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International Journal of Nursing & Clinical Practices Volume 4 (2017), Article ID 4:IJNCP-217, 1 pages
https://doi.org/10.15344/2394-4978/2017/217
Commentary
Hand Hygiene of Nurses and Patient Safety

Maria Malliarou

Nursing Department, Technological Institution of Thessaly, Terpsithea, Larisa, 41500, Greece
Dr. Maria Malliarou, Nursing Department, Technological Institution of Thessaly, Terpsithea, Larisa, 41500, Greece, Tel: +81-95-819-2359; E-mail: mmalliarou@gmail.com
05 January 2017; 11 January 2017; 13 January 2017
Malliarou M (2017) Hand Hygiene of Nurses and Patient Safety. Int J Nurs Clin Pract 4: 217. doi: https://doi.org/10.15344/2394-4978/2017/217

Abstract

Introduction: Hand hygiene is one of the most effective measures to prevent hospital acquired infections and improve patient safety.
Aim: To state how important is for nurses to get hand hygiene in their everyday practice in order to be safe for their patients.
Method: A review of articles with key words “hand, hygiene, hand, safety, nurse, and guideline”.
Results: Infectious diseases are a particular risk to the very young, the elderly, those with a pre-existing disease, and people with a compromised immune system. Nurses need to wash their hands not only to prevent them from getting sick, but to protect their patients from acquiring health-care associated infections.

Hand hygiene noncompliance is a major cause of nosocomial infection. Good hand hygiene plays a major role in reducing and eliminating the spread of germs and infections from patient-topatient. Research has shown that while healthcare workers state largely favorable attitudes towards hand-cleaning practices, observed compliance rates are below 30% [1]. Reasons given by professionals for the lack of compliance to hand-cleaning practices highlights several explanatory factors, including: work conditions (lack oftime), infrastructures (lack of equipment), training (inadequate), human environment (superiors, colleagues, unscrupulouspatients) and the health of medical and nursing staff (skin irritations caused by frequent hand-cleaning). Infection prevention and infection control have always been serious topics, but this is particularly true today, with the spread of the swine fluand associated infections [2].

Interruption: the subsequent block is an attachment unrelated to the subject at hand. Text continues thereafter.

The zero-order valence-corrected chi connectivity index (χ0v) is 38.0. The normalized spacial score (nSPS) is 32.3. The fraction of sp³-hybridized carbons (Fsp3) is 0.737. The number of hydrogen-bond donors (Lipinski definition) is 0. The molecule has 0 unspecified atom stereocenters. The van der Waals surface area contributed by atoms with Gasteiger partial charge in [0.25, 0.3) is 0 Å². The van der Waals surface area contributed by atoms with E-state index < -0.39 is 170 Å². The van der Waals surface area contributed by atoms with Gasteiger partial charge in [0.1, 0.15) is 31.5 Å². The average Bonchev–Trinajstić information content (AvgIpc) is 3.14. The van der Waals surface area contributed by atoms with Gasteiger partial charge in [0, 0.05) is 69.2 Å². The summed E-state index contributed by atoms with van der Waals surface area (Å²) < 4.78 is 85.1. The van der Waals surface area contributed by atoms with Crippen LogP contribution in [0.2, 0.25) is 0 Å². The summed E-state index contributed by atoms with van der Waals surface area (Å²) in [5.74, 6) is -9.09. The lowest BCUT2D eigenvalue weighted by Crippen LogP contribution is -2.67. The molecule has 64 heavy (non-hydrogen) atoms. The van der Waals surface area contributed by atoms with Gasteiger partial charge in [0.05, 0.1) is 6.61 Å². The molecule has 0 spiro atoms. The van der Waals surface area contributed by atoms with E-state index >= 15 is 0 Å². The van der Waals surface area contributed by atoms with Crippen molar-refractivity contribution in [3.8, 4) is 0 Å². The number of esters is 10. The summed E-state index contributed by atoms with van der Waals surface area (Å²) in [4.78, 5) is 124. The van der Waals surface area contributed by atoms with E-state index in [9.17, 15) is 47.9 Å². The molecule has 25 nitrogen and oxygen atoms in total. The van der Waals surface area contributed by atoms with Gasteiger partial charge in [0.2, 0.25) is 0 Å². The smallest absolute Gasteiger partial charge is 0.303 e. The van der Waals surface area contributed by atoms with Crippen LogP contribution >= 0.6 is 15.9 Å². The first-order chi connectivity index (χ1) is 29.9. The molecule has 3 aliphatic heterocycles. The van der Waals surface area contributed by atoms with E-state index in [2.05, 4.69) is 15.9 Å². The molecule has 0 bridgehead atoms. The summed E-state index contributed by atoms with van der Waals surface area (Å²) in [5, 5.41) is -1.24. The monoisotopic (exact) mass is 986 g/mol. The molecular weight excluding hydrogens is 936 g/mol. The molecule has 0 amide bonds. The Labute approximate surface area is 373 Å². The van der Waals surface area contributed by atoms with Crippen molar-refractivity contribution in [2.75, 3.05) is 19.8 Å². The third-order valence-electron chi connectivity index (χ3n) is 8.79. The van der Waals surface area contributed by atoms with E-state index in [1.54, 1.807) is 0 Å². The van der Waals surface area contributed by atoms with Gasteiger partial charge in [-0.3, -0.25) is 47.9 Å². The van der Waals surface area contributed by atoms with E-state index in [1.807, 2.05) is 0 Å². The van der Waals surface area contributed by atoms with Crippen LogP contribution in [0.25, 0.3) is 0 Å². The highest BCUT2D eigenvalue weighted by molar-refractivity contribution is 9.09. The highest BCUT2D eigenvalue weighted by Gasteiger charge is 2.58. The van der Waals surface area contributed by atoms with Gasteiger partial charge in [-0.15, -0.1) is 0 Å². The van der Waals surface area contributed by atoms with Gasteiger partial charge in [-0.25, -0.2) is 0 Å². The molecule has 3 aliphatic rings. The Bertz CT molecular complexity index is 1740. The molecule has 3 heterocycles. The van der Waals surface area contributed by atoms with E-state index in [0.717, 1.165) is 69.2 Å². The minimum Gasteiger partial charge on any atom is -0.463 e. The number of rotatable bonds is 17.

Good personal hygiene plays a major part in reducing and eliminating the spread of germs and infections from person-toperson. It also helps in reducing the spread of infectious illnesses, including colds, flu and other upper respiratory illnesses. A big part of personal hygiene is hand hygiene and incorporating safety measures in developing habits that will stave off illnesses can help to further reduce the spread of germs and infections [3]. Ensuring that today's medical professionals make hand washing a priority is essential. Simple activity of frequent hand-washing has the potential to save more lives than any single vaccine or medical intervention. It is one of the most effective and inexpensive ways to prevent diarrheal diseases and pneumonia, which cause more than 3.5 million deaths worldwide in children under the age of 5 every year. Although people around the world clean their hands with water, very few use soap to wash their hands [4].

Hand-to-hand contact can spread mild conditions, such as the common cold, but also more severe or life-threatening diseases. Infectious diseases are a particular risk to the very young, the elderly, those with a pre-existing disease, and people with a compromised immune system [5]. Nurses washing their hands not only prevent them from getting sick, but it also reduces the risk of infecting others. If they don't wash their hands properly before coming into contact with others, they can infect their patients but also their family members. The Centers for Disease Control and Prevention clearly mandates that all healthcare personnel decontaminate their hands as they enter a patient’s room and as they leave the room6. The perceived barriers to hand washing that are consistently being targeted in research studies are inaccessible or inconveniently located sinks and dispensers, forgetfulness, heavy workload, ignorance of guidelines and lack of scientific knowledge. Placing dispensers immediately next to each bed is a solution to the problem or using the visual display of large posters emphasizing the importance of hand washing reminds staff to wash their hands [7,8].

Competing Interests

The author declare that there is no competing interests regarding the publication of this article.


References

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